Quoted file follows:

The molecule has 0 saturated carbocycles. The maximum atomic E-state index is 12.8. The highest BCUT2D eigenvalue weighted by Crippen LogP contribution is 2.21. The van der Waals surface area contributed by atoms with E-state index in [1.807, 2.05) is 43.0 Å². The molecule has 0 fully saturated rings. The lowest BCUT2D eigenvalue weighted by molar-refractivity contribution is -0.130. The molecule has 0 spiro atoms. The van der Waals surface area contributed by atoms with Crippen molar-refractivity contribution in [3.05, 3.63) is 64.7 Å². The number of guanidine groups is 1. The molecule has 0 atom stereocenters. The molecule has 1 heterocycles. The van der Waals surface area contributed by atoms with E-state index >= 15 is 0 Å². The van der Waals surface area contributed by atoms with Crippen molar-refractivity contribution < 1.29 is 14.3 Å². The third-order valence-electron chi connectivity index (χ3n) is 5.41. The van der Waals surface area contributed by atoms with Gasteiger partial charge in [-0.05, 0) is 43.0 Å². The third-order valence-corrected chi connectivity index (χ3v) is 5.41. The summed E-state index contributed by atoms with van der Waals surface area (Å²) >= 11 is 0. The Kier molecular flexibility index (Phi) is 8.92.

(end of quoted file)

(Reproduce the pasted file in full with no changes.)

The molecule has 0 saturated carbocycles. The maximum atomic E-state index is 12.8. The highest BCUT2D eigenvalue weighted by Crippen LogP contribution is 2.21. The van der Waals surface area contributed by atoms with E-state index in [1.807, 2.05) is 43.0 Å². The molecule has 0 fully saturated rings. The lowest BCUT2D eigenvalue weighted by molar-refractivity contribution is -0.130. The molecule has 0 spiro atoms. The van der Waals surface area contributed by atoms with Crippen molar-refractivity contribution in [3.05, 3.63) is 64.7 Å². The number of guanidine groups is 1. The molecule has 0 atom stereocenters. The molecule has 1 heterocycles. The van der Waals surface area contributed by atoms with E-state index >= 15 is 0 Å². The van der Waals surface area contributed by atoms with Crippen molar-refractivity contribution < 1.29 is 14.3 Å². The third-order valence-electron chi connectivity index (χ3n) is 5.41. The van der Waals surface area contributed by atoms with Gasteiger partial charge in [-0.05, 0) is 43.0 Å². The third-order valence-corrected chi connectivity index (χ3v) is 5.41. The summed E-state index contributed by atoms with van der Waals surface area (Å²) >= 11 is 0. The Kier molecular flexibility index (Phi) is 8.92.